A Guide to Lake Oswego Real Estate and Community
Dianne and Linda

Brought to you by Dianne Gregoire and Linda Rossi, brokers with Oregon First, a professional real estate company licensed with the Oregon Real Estate Agency.

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A Bit About Basements

Most homes built before 1930 have basements. For Realtors and Appraisers, the existence of basements square footage is a bit of a conundrum. Should it be included in the square footage of the house? How valuable is it? Well, that depends…

First, some history on basements. I learned this from my favorite home inspector. A century ago when building was really booming in Oregon, the builders were primarily folks who had learned their trade back East, or from someone who had come from back East. The East coast has much colder winters than the Pacific Northwest. A house constructed in a location with really cold winters has to have a foundation that is deep enough that it is below the freezing depth of the soil. If it isn’t deep enough, the soil will expand when it freezes which can lift and damage the house. So in the East basements serve the purpose of getting the footing of the foundation deep enough. Then in about 1940 or so, builders in Oregon realized that our more mild winters meant that the foundations did not have to be that deep. Thus construction practices changed and builders quit building houses with basements.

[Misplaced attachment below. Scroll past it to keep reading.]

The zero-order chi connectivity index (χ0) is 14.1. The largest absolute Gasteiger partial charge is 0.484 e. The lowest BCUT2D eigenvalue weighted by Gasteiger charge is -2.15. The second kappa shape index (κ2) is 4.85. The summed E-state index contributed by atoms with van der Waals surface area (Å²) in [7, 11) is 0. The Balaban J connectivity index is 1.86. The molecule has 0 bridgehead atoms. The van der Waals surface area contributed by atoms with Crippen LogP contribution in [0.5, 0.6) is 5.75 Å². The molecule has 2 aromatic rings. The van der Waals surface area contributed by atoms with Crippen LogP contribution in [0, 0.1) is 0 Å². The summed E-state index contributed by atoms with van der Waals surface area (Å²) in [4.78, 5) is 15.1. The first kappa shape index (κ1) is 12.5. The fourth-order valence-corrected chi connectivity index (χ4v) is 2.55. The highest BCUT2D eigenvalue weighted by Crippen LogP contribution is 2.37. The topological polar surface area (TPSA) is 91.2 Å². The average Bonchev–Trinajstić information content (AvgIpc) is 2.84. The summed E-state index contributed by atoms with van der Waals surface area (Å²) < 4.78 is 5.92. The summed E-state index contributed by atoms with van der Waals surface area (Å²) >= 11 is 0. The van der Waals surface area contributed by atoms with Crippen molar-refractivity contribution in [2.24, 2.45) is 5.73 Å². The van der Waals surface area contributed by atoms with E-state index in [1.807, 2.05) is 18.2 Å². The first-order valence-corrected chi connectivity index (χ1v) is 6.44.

It’s important to note that basements were not built with the intention of being water tight. They were built to protect the house from harsh, cold winters.

Now fast forward to today. When a house has a basement it is an asset to the property in that, even if leaky and unfinished, it is useful space. In a really bad basement storage can be elevated and it is a bit like a garage where you can put holiday decorations, paint, tools, stuff that you don’t need every day but want to keep around. Most basements are more than just a little bit useful and not all basements leak. Drainage systems can be installed and basements can be finished to be really great living areas.

So how do you value a basement. It truly depends on how well it is finished. If completely unfinished, I calculate the value of the house itself, above the basement. Once I know the value per square foot of that space, I give the square footage in the basement half the value per square foot of what is above it. If it is really beautifully finished, I will give it just about the same value as what is above it. But to get that kind of value it truly has to be well done with appropriate finish work, lighting, and an egress (a way out other than the interior stairs to get out in the event of a fire).

When I first got my real estate license I did not include unfinished basement square footage in the advertised size of the house. But over the years I came to realize that other properties with unfinished basements were including that space. To not include it made my listings sound small. So I now include it but I also clearly state whether the basement is finished or not and that it is included in the square footage.

There you have it, a bit about basements. Thanks for reading,
Dianne

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